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The worst way to learn about asymptomatic carriers is by having your pet or yourself become infected. For instance, while out for a walk – didn't we all start walking more while the gym was closed? – you find a stray kitten. It's adorable and a bit scruffy, like so many kittens. Being the good person you are, you bring it home and begin to care for it. Your long-term adult cat is not thrilled at first, but soon enough the two felines are playing and sleeping together. And then you notice it: a little area of hair loss and crusting on the nose and paws of your adult cat. And maybe an itchy, inflamed lesion on your arm. After a visit to your veterinarian for both kitties and a visit to your physician for yourself, the diagnosis is made. You and your cats are infected with dermatophytosis, the fungal infection commonly called ringworm. After examination and culture, your veterinarian determines it was transmitted from the asymptomatic kitten to you and your other kitty.
An asymptomatic carrier is an animal (or person) who is infected with a disease but does not have signs of the disease. Think of the infamous Typhoid Mary, the woman who cooked for a number of families throughout a typhoid outbreak in New York in the early 1900s, causing case after case of typhoid wherever she worked. Other diseases such as HIV and tuberculosis can also be transmitted by an asymptomatic person to other people. These days, many of us have become more familiar with the concept of asymptomatic carrier because of the COVID-19 pandemic. At various points over the last two years, people who had no COVID symptoms at all were infected with the disease and, unknowingly and unintentionally, passed it along to others. That's what happened with this imaginary kitten and the ringworm.
In cats, we particularly see this issue when new pets are introduced to a household. Ringworm is one such instance, but there are others as well, whether it is a fungal, viral, or bacterial infection. For instance, it's not unusual to have an adult, vaccinated cat develop sneezing, goopy eyes, and nasal congestion after a new kitten is introduced to the home. This is often due to one of a few viruses. It's possible the adult cat was infected all along but didn't have any signs of it. The introduction of the kitten was stressful to the adult, causing mild immune suppression which allowed the virus to come out of remission, so now the adult has signs of an upper respiratory infection. But it's also possible that the kitten was an asymptomatic carrier of a viral infection to which the adult cat was susceptible. The kitten is playing happily without so much as a sniffle, but the adult is moping about the house, sneezing out … well, stuff.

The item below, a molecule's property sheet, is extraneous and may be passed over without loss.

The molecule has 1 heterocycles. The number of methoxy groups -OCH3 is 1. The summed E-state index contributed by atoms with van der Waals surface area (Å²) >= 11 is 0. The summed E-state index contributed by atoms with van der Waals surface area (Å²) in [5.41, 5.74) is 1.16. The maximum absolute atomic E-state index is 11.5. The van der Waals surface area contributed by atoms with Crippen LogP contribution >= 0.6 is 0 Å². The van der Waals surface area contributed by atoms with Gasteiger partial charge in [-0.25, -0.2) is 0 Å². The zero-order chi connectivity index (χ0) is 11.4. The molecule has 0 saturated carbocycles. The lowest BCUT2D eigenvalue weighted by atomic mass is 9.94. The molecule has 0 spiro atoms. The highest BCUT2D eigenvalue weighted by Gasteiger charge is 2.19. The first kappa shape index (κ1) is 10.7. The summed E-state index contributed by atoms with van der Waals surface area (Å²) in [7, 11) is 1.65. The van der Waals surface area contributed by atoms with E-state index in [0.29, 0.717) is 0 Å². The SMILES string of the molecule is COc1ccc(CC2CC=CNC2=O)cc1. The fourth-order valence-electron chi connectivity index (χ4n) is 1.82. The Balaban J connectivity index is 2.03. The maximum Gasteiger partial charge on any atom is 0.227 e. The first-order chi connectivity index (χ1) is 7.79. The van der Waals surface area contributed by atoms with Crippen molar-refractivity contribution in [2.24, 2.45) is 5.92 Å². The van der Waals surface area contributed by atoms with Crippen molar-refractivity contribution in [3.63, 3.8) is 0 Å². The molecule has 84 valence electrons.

And asymptomatic carriers are not limited to cats and people. Any animal could be asymptomatic for a disease contagious to others, whether of the same species or a different one. This may be what happens when you hear about a tiger or gorilla at a zoo that becomes infected with COVID-19, likely transmitted without malice from an asymptomatic zookeeper or visitor.
This is one of the main reasons that after acquiring a new pet, we recommend that it be examined by your veterinarian as soon as possible for any subtle signs of infections. It is also recommended that it be isolated from the other pets, preferably for one or two weeks. During this time, the new pet can be observed in case it is infected and changes from being an asymptomatic carrier to having signs of a disease. And of course, wash your hands after playing with the new pet, cleaning litterboxes, and so forth. This is particularly important with our reptile friends.
I imagine this discussion about isolation also sounds familiar. Maybe that is a positive takeaway from COVID-19, the education we've all had about science generally and disease transmission specifically. Hopefully people were listening and can translate the information into the care of their pets as well as themselves.